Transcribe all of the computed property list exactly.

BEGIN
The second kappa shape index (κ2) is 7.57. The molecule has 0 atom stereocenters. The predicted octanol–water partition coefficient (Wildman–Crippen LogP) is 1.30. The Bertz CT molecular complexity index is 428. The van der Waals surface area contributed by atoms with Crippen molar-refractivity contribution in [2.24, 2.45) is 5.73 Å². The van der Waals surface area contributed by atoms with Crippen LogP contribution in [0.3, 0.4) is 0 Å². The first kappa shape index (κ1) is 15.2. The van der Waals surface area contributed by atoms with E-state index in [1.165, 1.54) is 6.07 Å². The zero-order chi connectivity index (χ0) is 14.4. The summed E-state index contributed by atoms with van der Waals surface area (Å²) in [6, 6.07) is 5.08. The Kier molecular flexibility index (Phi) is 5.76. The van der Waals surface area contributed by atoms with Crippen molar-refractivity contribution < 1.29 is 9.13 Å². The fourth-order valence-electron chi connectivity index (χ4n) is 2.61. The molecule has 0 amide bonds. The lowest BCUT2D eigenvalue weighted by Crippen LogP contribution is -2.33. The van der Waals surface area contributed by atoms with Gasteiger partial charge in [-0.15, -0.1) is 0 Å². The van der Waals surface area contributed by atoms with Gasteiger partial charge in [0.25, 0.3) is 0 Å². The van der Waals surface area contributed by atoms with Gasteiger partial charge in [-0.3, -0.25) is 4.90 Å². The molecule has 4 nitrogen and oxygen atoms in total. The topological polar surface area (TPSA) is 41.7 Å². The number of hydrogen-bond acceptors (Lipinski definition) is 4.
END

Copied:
The second kappa shape index (κ2) is 7.57. The molecule has 0 atom stereocenters. The predicted octanol–water partition coefficient (Wildman–Crippen LogP) is 1.30. The Bertz CT molecular complexity index is 428. The van der Waals surface area contributed by atoms with Crippen molar-refractivity contribution in [2.24, 2.45) is 5.73 Å². The van der Waals surface area contributed by atoms with Crippen LogP contribution in [0.3, 0.4) is 0 Å². The first kappa shape index (κ1) is 15.2. The van der Waals surface area contributed by atoms with E-state index in [1.165, 1.54) is 6.07 Å². The zero-order chi connectivity index (χ0) is 14.4. The summed E-state index contributed by atoms with van der Waals surface area (Å²) in [6, 6.07) is 5.08. The Kier molecular flexibility index (Phi) is 5.76. The van der Waals surface area contributed by atoms with Crippen molar-refractivity contribution < 1.29 is 9.13 Å². The fourth-order valence-electron chi connectivity index (χ4n) is 2.61. The molecule has 0 amide bonds. The lowest BCUT2D eigenvalue weighted by Crippen LogP contribution is -2.33. The van der Waals surface area contributed by atoms with Gasteiger partial charge in [-0.15, -0.1) is 0 Å². The van der Waals surface area contributed by atoms with Gasteiger partial charge in [0.25, 0.3) is 0 Å². The van der Waals surface area contributed by atoms with Gasteiger partial charge in [-0.3, -0.25) is 4.90 Å². The molecule has 4 nitrogen and oxygen atoms in total. The topological polar surface area (TPSA) is 41.7 Å². The number of hydrogen-bond acceptors (Lipinski definition) is 4.